Over at The Herald: Can we trust the modern day athlete?

Can we trust the modern day athlete?

Cole Benz | Editor
Cole Benz | Editor

By COLE BENZ | Herald Editor | cbenz@countrymedia.net

Can we trust the modern day athlete?

Recently, a report filed by an independent investigator said New England Patriots Quarterback Tom Brady was ‘at least generally aware’ about deflated footballs prior to the AFC Championship game this year. Deflategate, as it’s been dubbed, could result in a suspension of Brady and others associated with the incident.

My opinions on this specific issue is for another article or conversation.

No, this incident speaks to a much larger issue. How can we trust professional athletes?

Over the past decade we have had some of the greatest in professional sports fall from glory over cheating scandals.

In 2005, Jose Canseco released a book detailing the rampant steroid use in professional baseball. Two years later The Mitchell Report was released and uncovered even more star players allegedly using performance enhancing drugs (PEDs).

But the dust seemed to settle, and after new drug regulations and testing procedures were installed by Major League Baseball (MLB) it was thought that the ‘steroid era’ was over.

We thought wrong.

It was uncovered by a Sports Illustrated senior writer that Alex Rodriguez had tested positive for banned substances during a 2003 survey of MLB players. The test was to see how bad the use of PEDs was in baseball.

Rodriguez was, in my opinion, really hard for baseball to see fall from grace. He was on an explosion of home run hitting that could have had him surpassing Barry Bonds (who has also seen his reputation fall with his alleged affiliation with PEDs) as the career leader of home runs. Rodriguez was supposed to be the one to break the records as a ‘clean player,’ yet evidence now points to the contrary.

The heartbreak of seeing a superstar fall from grace isn’t relegated to the sport of baseball.

Lance Armstrong was on top of the world. Having battled back from testicular cancer metastasizing to his brain, he won the Tour de France seven straight times.

But it was all for naught, when a 2013 interview with Oprah Winfrey aired, during which Armstrong admitted to using PEDs, most recently in 2005 and during all seven of his Tour de France wins.

What hurt the most about Armstrong was his Livestrong Foundation (formerly the Lance Armstrong Foundation). The little yellow bracelets issued by the foundation became a symbol of what Armstrong had overcame. He beat his cancer, and went on to be the greatest cyclist in the world. It gave hope to millions of people in the world who were affected by cancer in some form or another.

But after Armstrong’s drug abuse had been detailed, along with his eventual confession, it is hard to say those wristbands hold the same meaning for people today.

The timing from one cheating revelation to another is peculiar. It seems like every two to three years another breaking news segment is covering someone who was busted for enhancing their performance illegally. Those few years of separation is just enough time for the public to relax their defenses, then BOOM, we’re hit with a new one.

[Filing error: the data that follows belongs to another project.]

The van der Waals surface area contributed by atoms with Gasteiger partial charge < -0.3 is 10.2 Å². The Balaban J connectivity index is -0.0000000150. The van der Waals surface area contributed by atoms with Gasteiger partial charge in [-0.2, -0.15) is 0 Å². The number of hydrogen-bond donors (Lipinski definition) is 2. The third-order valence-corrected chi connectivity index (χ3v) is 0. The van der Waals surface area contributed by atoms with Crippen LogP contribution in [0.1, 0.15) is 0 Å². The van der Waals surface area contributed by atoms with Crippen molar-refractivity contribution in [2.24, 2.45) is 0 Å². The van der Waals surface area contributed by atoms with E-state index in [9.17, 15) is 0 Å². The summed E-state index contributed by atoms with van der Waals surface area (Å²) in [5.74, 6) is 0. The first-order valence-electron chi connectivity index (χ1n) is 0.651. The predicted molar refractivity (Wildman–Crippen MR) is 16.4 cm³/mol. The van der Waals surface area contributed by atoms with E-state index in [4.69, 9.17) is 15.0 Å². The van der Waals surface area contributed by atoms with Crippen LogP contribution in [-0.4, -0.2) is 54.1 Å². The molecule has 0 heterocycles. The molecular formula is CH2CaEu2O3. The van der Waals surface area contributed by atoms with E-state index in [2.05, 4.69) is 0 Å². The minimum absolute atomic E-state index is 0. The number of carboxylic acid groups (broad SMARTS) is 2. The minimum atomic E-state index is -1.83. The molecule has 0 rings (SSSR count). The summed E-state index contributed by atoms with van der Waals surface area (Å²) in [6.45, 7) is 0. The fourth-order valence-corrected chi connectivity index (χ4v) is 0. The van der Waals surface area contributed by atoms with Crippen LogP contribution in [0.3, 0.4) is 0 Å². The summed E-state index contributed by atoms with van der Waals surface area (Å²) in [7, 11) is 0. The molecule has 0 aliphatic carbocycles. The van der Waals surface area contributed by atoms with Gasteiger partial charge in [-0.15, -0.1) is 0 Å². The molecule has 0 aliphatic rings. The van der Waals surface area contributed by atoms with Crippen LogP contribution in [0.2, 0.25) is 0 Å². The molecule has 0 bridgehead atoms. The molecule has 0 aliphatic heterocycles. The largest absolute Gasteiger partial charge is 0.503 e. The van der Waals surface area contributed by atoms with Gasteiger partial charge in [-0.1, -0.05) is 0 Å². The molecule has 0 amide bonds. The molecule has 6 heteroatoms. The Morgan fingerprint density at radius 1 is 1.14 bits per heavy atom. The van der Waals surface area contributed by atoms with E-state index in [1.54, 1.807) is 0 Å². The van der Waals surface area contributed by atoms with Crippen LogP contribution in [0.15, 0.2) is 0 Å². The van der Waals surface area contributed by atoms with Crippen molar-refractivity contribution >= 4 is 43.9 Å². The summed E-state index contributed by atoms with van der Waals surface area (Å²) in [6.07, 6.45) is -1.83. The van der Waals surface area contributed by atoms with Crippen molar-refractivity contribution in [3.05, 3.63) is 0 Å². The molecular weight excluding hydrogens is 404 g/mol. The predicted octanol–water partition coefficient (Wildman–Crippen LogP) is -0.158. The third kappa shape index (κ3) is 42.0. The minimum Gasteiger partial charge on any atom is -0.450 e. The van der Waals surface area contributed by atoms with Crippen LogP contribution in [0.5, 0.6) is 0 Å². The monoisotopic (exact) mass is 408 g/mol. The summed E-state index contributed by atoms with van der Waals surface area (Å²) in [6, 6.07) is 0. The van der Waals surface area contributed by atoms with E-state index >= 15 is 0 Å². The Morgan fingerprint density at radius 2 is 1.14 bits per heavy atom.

With all of these (and more) sports scandals coming to light through the media, a question bodes well for this subject. Can we trust the modern day athlete?

How can we?

We put our hearts and souls into watching and cheering for our favorite player, only to see information that shows their performance wasn’t natural.

And why should we trust them?

There is so much money at stake for the athletes, even outside their annual contracted salary, namely performance bonuses.

Rodriguez is set to receive a $6 million bonus for hitting his 660th home run of his career, tying Willie Mays for fourth all-time. So perhaps that’s what drove Rodriguez to allegedly enhance his performance.

And do you think Armstrong made more money by growing his brand through winning all those Tour de Frances? Of course he did!

But money doesn’t always drive everything. Sometimes it’s that desire to be on top of the world.

“I had to win…I’d made winning my whole life, and when you make winning your whole life, you have to keep on winning, no matter what.”

Words uttered by John Candy’s character Irv Blitzer to his star bobsledder in the movie “Cool Runnings” when asked why he cheated.

I’m not trying to make assumptions about another person, but Brady seemingly doesn’t need more money, as he’s married to supermodel Gisele Bündchen whose income reportedly surpasses Brady’s.

So what is left in this equation? What would entice Brady to allegedly alter the pressure of the footballs? Winning.

The sad part of watching these athletes fall is the impact it has on the fans.

Personally, I’ve always been a fan of Tom Brady. He was drafted in the sixth round (pick 199) and he rose through the ranks to be a 4-time Superbowl Winning quarterback, and I do own a Tom Brady jersey.

But how can I wear it now?

Whenever I put it on, any Brady hater can ridicule me. What recourse do I have? How can I defend his alleged affiliation with this type of scandal? Truth be told I will continue to don the jersey when appropriate, because I still do like the player and because I’m too cheap to merely dispose of an expensive authentic NFL jersey.

So what now? Do we continue to trek forward and just hope we aren’t going to see another athlete break our trust?

Yes, yes we do.

But maybe next time we don’t have to be so surprised. Because it’s something that is going to be a part of sports forever, I mean isn’t there always someone looking for ‘that edge?’

I mentioned three athletes that won our hearts only to see them drop and break like brittle porcelain.

And if I were a betting man, I’d put money on this happening again.

Because can we really trust the modern day athlete?

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